As the influence of alternative media expands, it is important to consider what actually sets it apart.

Sometimes it can seem as if people are trying to be different just for the sake of being different. Alternative media could potentially be viewed as one of these things. 

There are differing definitions of what makes something “alternative.” It is mostly agreed, however, that it can’t be mainstream: published by a major news outlet or publisher, and needs to go against what would be considered the normal political or social views. Some would say that it has to be working toward a goal of changing something or advocating for a radical view of something. Media in this sense would be any type of content: videos, articles, podcasts, etc. 

For an outlet to be considered alternative, it usually needs to be non-profit. This is because if advertisers are involved in what is being published, most of the time it will not be against the mainstream because the advertiser’s will push for it to appeal to a broad audience in order to generate more revenue. An example of this type of alternative outlet would be Mother Jones, which is a reader-supported investigative news organization that is published by a non-profit.

This is a key part of alternative media that sets it apart from mainstream media. Its alternativeness comes from the fact that it is not trying to appeal to a large or wide audience but instead trying to present a different view of something that is already mainstream. 

The news outlet The Intercept makes its appeal to readers by promising adversarial and fearless journalism. One of its top trending headlines currently, “Inflation is good for you,”has a by-line that reads, “Don’t panic over milk prices. Inflation is bad for the 1 percent but helps out almost everyone else.” In the article itself, New York Times and The Washington Post articles about how inflation is bad are cited, though this story is saying the exact opposite. This is an example of alternative media presenting an opposite viewpoint than the mainstream outlets. 

Alternative media makes sense because it is important for those who have a different or alternative view of something to be able to publish it. However, I wouldn’t say that it’s a threat to mainstream media.  There is plenty of space in today’s times for a non-profit news outlet to make a change that would also leave room for the larger, more well-known outlets. These potentially dissenting voices are important in society and media, but I don’t think they will change the actual nature of mainstream media. 

I can see why people are drawn to these outliers in the media world as opposed to a large media corporation. That being said, however, I do think that something that started out as having the reputable goal of advocating for a marginalized point of view can very easily begin to cater only to a particular radical audience for its support. Then, what could be seen as an alternative form of media compared to the mainstream is still doing what mainstream media does: appealing to a certain audience, just a smaller one.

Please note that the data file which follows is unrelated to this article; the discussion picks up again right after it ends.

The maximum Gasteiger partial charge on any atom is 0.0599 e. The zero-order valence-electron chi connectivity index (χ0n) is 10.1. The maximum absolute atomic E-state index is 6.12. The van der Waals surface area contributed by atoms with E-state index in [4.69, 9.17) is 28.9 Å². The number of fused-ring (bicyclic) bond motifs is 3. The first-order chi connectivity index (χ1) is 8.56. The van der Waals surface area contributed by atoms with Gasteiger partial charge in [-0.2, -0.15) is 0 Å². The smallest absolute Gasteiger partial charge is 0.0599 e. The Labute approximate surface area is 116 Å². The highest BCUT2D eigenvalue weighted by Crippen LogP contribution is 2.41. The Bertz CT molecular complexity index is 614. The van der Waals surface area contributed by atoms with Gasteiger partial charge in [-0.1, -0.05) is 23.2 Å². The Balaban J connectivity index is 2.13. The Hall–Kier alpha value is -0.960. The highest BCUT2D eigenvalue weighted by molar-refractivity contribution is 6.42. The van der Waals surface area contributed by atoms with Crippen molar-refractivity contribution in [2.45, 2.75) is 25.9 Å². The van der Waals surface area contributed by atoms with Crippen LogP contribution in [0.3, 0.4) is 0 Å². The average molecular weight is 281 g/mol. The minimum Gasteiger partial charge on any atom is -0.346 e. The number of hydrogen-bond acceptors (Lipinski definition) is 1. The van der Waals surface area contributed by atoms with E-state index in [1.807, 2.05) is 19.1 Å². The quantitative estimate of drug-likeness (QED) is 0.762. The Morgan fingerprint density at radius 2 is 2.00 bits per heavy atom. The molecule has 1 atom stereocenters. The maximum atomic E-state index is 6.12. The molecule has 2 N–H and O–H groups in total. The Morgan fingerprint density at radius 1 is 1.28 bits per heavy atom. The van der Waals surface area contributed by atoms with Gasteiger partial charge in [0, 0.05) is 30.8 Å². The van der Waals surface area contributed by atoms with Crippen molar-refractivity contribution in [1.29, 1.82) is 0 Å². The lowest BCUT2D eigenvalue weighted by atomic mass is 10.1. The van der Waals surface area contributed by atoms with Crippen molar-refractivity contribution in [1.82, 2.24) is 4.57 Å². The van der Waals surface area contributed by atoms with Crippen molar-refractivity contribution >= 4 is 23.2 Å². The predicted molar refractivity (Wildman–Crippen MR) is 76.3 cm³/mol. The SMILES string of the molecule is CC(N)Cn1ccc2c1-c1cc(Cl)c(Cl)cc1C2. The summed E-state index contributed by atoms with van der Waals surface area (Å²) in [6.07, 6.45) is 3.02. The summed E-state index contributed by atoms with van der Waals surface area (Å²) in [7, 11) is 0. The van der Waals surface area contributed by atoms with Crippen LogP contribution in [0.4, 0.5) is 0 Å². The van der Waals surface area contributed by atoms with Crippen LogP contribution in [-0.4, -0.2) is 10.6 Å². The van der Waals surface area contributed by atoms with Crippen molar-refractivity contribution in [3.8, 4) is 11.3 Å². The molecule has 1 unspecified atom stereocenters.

For alternative media to truly be effective, it has the impossible goal of always taking the opposing side of mainstream media in issues of public concern. This would give the authors and publishers a difficult job of never appealing to anyone regularly, which would make maintaining a steady readership problematic. 

Perhaps this is the point of alternative media though, to present a third viewpoint opposing the two same ones that are always reported in mainstream media. However, this still goes back to the earlier point where they have the difficult task of not catering to a single small audience or none at all. 

Additionally, a so-called “alternative” view seems to imply a bias that has been imposed on the stories that are being published. If someone is presenting a radically opposite view to the mainstream perspective, this means that in some capacity they have already looked at the mainstream view and formed their own opinion opposite to that. Technically, there is no radical view of news. The writer may see a story in a different way that does not appeal to everyone, but that’s still the way they view it and their bias, not necessarily how the actual news is. 

I can see how these new alternative media options are beneficial for those who do not want to have to write within the regulations of a mainstream outlet and its advertisers and sponsors. These independent journalists need alternative publishers who are more likely to accept a story that they wrote that won’t necessarily appeal to a mainstream audience. 

In the end, the biggest problem I see with alternative media is that it is subjective. Something that is alternative and against the mainstream to one person could be completely mainstream to another. Along with that, bias while writing can be extremely difficult to regulate and I think that alternative media can easily become a label writers hide behind in order to get a free pass to express their own biases unchecked.